Being a demigod and the son of Poseidon isn’t exactly all it’s cracked up to be. “With great power comes great responsibility,” right? Being the offspring of an Olympian god would seem like something to brag to your friends about, but conversing with the ocean in a one-sided conversation isn’t something you’d quickly even tell your BFF.
Based on the popular novels by Rick Riordan, in “Percy Jackson: Sea of Monsters” we find out that Percy (Logan Lerman) could have gotten worse when it comes to having any god for a parent. Accompanied by the daughter of Athena, Annabeth (Alexandra Daddario) and the satyr Grover (Brandon T. Jackson), we quickly feel right at home with the heroines of the first Percy Jackson film.
The movie begins with a little background information on Camp Half-Blood; the magical barrier that protects the camp has weakened causing there to be attacks on the demigod sanctuary. The introduction of the well thought out mythologically referenced characters along with the story made it easy to get and remain engaged in the beginning.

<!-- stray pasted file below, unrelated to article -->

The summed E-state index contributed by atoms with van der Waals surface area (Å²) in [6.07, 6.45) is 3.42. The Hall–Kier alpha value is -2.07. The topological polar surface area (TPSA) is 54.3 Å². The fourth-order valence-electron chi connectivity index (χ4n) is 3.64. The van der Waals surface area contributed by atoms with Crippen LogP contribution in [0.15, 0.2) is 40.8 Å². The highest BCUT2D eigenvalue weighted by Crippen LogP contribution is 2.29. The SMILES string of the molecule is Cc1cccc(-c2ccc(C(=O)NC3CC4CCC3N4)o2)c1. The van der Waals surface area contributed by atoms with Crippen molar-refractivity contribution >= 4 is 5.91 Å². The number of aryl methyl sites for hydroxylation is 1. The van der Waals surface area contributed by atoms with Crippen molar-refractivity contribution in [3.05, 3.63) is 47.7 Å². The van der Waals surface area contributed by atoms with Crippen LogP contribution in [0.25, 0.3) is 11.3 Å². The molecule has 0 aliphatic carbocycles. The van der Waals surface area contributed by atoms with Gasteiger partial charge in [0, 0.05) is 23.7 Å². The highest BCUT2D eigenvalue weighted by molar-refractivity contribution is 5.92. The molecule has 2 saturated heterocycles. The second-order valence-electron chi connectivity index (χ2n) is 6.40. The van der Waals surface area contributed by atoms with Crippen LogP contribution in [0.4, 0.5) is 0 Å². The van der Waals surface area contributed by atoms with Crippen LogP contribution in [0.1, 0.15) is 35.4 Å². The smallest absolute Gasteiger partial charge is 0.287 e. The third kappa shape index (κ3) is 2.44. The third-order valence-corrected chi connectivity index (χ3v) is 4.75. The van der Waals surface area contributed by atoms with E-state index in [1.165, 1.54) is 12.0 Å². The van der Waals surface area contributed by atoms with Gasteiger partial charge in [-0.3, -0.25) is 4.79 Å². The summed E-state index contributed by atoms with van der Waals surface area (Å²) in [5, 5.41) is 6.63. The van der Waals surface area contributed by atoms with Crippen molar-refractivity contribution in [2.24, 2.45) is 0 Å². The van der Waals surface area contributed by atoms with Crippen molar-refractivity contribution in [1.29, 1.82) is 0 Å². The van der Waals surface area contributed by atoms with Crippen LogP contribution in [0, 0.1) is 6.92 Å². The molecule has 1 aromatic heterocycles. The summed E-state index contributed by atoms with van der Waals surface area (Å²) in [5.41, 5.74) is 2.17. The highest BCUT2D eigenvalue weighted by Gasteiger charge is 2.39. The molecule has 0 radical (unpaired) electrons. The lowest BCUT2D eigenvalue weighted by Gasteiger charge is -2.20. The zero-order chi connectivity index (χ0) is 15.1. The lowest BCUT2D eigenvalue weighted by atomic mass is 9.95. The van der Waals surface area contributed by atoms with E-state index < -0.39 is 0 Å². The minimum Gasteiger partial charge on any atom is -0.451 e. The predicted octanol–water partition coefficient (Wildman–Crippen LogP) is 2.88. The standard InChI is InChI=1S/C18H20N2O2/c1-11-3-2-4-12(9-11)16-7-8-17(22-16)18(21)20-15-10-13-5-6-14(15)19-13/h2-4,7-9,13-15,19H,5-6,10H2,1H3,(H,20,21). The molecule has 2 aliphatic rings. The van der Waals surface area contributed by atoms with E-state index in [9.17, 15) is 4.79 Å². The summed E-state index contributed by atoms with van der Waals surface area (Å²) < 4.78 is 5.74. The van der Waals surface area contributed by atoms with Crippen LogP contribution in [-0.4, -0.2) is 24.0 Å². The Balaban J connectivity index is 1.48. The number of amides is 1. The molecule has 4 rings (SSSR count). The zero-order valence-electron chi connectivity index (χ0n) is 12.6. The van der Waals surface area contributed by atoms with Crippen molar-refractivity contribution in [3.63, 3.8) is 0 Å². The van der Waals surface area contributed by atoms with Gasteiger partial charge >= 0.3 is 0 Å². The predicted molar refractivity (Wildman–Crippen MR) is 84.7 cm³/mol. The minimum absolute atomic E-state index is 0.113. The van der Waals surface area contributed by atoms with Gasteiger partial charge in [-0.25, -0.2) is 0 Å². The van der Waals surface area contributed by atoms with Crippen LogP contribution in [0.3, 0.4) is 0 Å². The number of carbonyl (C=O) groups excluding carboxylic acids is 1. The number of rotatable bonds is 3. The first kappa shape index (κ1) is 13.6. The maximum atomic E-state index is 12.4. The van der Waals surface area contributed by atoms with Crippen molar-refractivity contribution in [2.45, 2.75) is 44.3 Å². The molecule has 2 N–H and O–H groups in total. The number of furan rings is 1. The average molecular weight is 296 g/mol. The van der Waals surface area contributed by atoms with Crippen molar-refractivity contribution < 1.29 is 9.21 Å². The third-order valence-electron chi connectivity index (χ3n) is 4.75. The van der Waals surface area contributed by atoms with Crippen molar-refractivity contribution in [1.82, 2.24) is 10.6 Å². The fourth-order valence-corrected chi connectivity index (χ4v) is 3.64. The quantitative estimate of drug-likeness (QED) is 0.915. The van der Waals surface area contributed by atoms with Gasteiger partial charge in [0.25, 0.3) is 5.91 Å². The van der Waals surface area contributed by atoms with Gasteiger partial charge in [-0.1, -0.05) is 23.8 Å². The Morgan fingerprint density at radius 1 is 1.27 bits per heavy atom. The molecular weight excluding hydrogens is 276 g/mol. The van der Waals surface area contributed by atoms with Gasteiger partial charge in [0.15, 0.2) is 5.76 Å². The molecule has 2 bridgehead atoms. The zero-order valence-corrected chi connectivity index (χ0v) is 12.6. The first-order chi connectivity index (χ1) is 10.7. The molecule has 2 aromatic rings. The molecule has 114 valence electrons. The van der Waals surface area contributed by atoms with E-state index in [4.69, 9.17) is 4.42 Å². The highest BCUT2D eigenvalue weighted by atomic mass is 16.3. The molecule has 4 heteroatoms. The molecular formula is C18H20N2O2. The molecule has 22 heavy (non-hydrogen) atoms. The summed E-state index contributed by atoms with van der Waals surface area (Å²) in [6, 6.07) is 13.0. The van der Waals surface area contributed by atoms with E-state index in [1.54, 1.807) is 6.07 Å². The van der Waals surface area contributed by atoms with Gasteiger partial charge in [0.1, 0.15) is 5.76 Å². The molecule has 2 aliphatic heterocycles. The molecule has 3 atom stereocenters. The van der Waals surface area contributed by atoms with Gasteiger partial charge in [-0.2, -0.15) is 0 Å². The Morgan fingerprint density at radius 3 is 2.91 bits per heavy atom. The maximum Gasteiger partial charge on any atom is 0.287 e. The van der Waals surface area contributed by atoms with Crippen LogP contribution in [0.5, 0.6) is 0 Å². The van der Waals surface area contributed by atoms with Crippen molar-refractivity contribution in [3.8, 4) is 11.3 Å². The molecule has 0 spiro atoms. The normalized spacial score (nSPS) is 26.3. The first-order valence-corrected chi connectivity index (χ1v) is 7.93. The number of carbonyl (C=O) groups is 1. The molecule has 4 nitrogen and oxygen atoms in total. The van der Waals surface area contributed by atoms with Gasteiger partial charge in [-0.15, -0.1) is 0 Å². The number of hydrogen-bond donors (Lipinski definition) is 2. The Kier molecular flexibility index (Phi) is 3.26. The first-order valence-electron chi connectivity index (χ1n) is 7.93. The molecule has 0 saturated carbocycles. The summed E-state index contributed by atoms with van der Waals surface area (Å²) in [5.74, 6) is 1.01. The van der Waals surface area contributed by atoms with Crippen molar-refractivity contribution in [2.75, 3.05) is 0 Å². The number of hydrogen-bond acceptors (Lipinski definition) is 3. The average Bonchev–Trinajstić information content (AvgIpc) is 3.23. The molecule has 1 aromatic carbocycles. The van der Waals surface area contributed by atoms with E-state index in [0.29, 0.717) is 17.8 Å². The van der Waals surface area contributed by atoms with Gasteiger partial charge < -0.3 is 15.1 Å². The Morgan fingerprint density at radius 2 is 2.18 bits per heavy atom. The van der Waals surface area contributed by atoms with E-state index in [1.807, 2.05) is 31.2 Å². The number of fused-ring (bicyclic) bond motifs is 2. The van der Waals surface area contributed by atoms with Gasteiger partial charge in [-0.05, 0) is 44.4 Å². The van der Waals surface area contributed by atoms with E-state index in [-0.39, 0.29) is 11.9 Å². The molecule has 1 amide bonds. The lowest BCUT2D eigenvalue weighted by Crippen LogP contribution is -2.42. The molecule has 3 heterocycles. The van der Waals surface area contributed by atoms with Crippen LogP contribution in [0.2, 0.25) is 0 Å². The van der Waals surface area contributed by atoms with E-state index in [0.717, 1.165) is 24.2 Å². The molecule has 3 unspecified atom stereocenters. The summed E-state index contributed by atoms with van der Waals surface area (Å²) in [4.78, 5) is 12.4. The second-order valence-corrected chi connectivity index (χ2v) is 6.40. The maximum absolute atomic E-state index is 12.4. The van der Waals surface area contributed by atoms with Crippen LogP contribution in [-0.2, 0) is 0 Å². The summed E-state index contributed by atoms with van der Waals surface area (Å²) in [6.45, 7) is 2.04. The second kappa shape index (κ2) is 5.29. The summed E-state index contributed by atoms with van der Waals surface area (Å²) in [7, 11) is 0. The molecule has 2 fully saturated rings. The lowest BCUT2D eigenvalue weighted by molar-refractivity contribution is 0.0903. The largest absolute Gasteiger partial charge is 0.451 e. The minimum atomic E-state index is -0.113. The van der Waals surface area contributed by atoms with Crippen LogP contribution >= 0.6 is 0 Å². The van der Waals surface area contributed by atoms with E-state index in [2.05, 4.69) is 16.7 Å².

These events send the clan on a mission to the Bermuda Triangle, Sea of Monsters, where they must find the Golden Fleece before Luke (the villain from the first movie and son of the messenger god Hermes portrayed by Jake Abel) uses it in his second attempt to bring ruin to Olympus.
It doesn’t help that Percy’s self-esteem this time around is a little on the low side. From being picked on by demigoddess’ like Clarisse (Levin Rambin) who have obviously taken the place as top camp Half-Blood, as one would expect from a daughter of Aries. It was quite hard to attach myself to Percy as a hero this time around.
He wasn’t even a primary choice when teams were selected for the quest at hand, referring to himself at one point as “The one-quest wonder.” By this point I’d already stopped feeling sorry for Percy’s “daddy issues” and wanted the story to have progressed past that.
With creatures like the Gray Sisters, who are really the only comedic relief besides the satyr, it’s not the characters that are lacking, it’s the action, which is pretty basic and almost annoyingly predictable.
Sadly, above average acting isn’t enough to mask the lack of action in what one would come to expect from any fantasy submerged in Greek mythology.
With the poor animation of creatures like the Charybdis and Poseidon-sent Hippocampi, it was hard for me to see the movie as anything more than a juvenile and inadequate version of one of the ‘Harry Potter’ films. Although I wouldn’t allow Percy the same claim to fame as “the boy who lived.”